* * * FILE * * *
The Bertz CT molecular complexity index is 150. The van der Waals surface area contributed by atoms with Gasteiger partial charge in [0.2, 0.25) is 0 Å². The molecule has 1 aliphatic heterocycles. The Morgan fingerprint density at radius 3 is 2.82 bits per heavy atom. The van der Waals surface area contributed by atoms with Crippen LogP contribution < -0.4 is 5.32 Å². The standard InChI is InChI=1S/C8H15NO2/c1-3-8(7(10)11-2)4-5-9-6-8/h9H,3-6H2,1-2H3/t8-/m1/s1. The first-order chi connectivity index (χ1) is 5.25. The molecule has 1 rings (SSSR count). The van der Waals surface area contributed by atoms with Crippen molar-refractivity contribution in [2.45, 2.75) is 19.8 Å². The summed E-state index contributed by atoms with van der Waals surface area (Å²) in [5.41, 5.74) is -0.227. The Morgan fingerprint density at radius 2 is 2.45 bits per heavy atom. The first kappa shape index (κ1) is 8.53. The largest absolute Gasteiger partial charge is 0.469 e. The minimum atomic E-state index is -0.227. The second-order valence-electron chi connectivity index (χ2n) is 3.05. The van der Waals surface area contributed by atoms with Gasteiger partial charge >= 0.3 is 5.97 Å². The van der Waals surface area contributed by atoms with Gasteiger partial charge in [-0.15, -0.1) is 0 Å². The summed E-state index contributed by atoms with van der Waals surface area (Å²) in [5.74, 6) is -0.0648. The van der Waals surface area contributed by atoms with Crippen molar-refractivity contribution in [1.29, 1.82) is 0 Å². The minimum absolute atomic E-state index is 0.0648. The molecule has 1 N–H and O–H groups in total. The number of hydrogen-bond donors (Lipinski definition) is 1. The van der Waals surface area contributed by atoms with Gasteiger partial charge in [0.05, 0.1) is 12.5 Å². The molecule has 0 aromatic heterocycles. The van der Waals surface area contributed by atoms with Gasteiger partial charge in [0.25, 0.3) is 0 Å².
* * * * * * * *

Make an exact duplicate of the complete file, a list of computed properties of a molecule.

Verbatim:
The Bertz CT molecular complexity index is 150. The van der Waals surface area contributed by atoms with Gasteiger partial charge in [0.2, 0.25) is 0 Å². The molecule has 1 aliphatic heterocycles. The Morgan fingerprint density at radius 3 is 2.82 bits per heavy atom. The van der Waals surface area contributed by atoms with Crippen LogP contribution < -0.4 is 5.32 Å². The standard InChI is InChI=1S/C8H15NO2/c1-3-8(7(10)11-2)4-5-9-6-8/h9H,3-6H2,1-2H3/t8-/m1/s1. The first-order chi connectivity index (χ1) is 5.25. The molecule has 1 rings (SSSR count). The van der Waals surface area contributed by atoms with Crippen molar-refractivity contribution in [2.45, 2.75) is 19.8 Å². The summed E-state index contributed by atoms with van der Waals surface area (Å²) in [5.41, 5.74) is -0.227. The Morgan fingerprint density at radius 2 is 2.45 bits per heavy atom. The first kappa shape index (κ1) is 8.53. The largest absolute Gasteiger partial charge is 0.469 e. The minimum atomic E-state index is -0.227. The second-order valence-electron chi connectivity index (χ2n) is 3.05. The van der Waals surface area contributed by atoms with Gasteiger partial charge >= 0.3 is 5.97 Å². The van der Waals surface area contributed by atoms with Gasteiger partial charge in [-0.15, -0.1) is 0 Å². The summed E-state index contributed by atoms with van der Waals surface area (Å²) in [5.74, 6) is -0.0648. The van der Waals surface area contributed by atoms with Crippen molar-refractivity contribution in [1.29, 1.82) is 0 Å². The minimum absolute atomic E-state index is 0.0648. The molecule has 1 N–H and O–H groups in total. The number of hydrogen-bond donors (Lipinski definition) is 1. The van der Waals surface area contributed by atoms with Gasteiger partial charge in [0.05, 0.1) is 12.5 Å². The molecule has 0 aromatic heterocycles. The van der Waals surface area contributed by atoms with Gasteiger partial charge in [0.25, 0.3) is 0 Å².